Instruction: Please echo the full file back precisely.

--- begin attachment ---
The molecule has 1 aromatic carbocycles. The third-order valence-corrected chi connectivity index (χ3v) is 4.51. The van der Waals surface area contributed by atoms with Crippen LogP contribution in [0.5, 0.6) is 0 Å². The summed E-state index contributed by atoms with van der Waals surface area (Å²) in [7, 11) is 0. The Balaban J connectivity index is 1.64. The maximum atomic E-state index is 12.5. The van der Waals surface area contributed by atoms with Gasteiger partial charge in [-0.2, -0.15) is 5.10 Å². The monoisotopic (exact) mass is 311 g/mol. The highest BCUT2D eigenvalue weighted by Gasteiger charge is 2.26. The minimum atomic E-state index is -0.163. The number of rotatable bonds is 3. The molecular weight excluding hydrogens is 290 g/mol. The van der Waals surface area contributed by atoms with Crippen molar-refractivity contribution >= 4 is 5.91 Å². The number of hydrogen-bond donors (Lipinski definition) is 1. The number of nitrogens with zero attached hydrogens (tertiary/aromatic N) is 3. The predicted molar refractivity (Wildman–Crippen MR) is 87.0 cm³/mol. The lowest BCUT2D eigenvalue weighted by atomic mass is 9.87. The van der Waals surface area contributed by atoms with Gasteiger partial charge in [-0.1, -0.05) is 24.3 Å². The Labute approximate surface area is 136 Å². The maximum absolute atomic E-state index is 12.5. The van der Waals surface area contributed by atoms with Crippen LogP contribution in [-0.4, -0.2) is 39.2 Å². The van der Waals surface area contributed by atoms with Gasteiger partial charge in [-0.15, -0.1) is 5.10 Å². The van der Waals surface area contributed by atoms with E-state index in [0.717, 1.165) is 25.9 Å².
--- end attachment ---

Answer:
The molecule has 1 aromatic carbocycles. The third-order valence-corrected chi connectivity index (χ3v) is 4.51. The van der Waals surface area contributed by atoms with Crippen LogP contribution in [0.5, 0.6) is 0 Å². The summed E-state index contributed by atoms with van der Waals surface area (Å²) in [7, 11) is 0. The Balaban J connectivity index is 1.64. The maximum atomic E-state index is 12.5. The van der Waals surface area contributed by atoms with Gasteiger partial charge in [-0.2, -0.15) is 5.10 Å². The monoisotopic (exact) mass is 311 g/mol. The highest BCUT2D eigenvalue weighted by Gasteiger charge is 2.26. The minimum atomic E-state index is -0.163. The number of rotatable bonds is 3. The molecular weight excluding hydrogens is 290 g/mol. The van der Waals surface area contributed by atoms with Crippen molar-refractivity contribution >= 4 is 5.91 Å². The number of hydrogen-bond donors (Lipinski definition) is 1. The number of nitrogens with zero attached hydrogens (tertiary/aromatic N) is 3. The predicted molar refractivity (Wildman–Crippen MR) is 87.0 cm³/mol. The lowest BCUT2D eigenvalue weighted by atomic mass is 9.87. The van der Waals surface area contributed by atoms with Gasteiger partial charge in [-0.1, -0.05) is 24.3 Å². The Labute approximate surface area is 136 Å². The maximum absolute atomic E-state index is 12.5. The van der Waals surface area contributed by atoms with Crippen LogP contribution in [-0.4, -0.2) is 39.2 Å². The van der Waals surface area contributed by atoms with Gasteiger partial charge in [-0.15, -0.1) is 5.10 Å². The van der Waals surface area contributed by atoms with E-state index in [0.717, 1.165) is 25.9 Å².